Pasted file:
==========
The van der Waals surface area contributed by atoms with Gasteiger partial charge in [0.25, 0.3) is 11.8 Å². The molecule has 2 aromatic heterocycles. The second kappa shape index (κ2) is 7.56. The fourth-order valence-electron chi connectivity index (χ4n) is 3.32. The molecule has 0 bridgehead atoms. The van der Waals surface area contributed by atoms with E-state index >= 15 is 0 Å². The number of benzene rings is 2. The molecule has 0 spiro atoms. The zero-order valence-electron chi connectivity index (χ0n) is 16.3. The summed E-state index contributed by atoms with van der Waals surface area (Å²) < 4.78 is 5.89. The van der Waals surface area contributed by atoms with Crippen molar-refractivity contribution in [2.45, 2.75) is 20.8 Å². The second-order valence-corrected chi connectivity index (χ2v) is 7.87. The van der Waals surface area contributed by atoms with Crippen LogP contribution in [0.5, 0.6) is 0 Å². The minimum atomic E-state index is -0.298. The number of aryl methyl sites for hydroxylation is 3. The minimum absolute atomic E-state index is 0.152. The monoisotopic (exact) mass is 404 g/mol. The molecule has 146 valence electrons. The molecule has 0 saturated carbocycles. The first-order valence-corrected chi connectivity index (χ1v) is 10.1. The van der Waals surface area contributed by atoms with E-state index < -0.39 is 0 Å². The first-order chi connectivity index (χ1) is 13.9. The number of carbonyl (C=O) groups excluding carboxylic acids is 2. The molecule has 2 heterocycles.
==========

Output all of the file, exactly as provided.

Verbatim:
The van der Waals surface area contributed by atoms with Gasteiger partial charge in [0.25, 0.3) is 11.8 Å². The molecule has 2 aromatic heterocycles. The second kappa shape index (κ2) is 7.56. The fourth-order valence-electron chi connectivity index (χ4n) is 3.32. The molecule has 0 bridgehead atoms. The van der Waals surface area contributed by atoms with E-state index >= 15 is 0 Å². The number of benzene rings is 2. The molecule has 0 spiro atoms. The zero-order valence-electron chi connectivity index (χ0n) is 16.3. The summed E-state index contributed by atoms with van der Waals surface area (Å²) < 4.78 is 5.89. The van der Waals surface area contributed by atoms with Crippen molar-refractivity contribution in [2.45, 2.75) is 20.8 Å². The second-order valence-corrected chi connectivity index (χ2v) is 7.87. The van der Waals surface area contributed by atoms with Crippen LogP contribution in [0.5, 0.6) is 0 Å². The minimum atomic E-state index is -0.298. The number of aryl methyl sites for hydroxylation is 3. The minimum absolute atomic E-state index is 0.152. The monoisotopic (exact) mass is 404 g/mol. The molecule has 146 valence electrons. The molecule has 0 saturated carbocycles. The first-order valence-corrected chi connectivity index (χ1v) is 10.1. The van der Waals surface area contributed by atoms with E-state index < -0.39 is 0 Å². The first-order chi connectivity index (χ1) is 13.9. The number of carbonyl (C=O) groups excluding carboxylic acids is 2. The molecule has 2 heterocycles.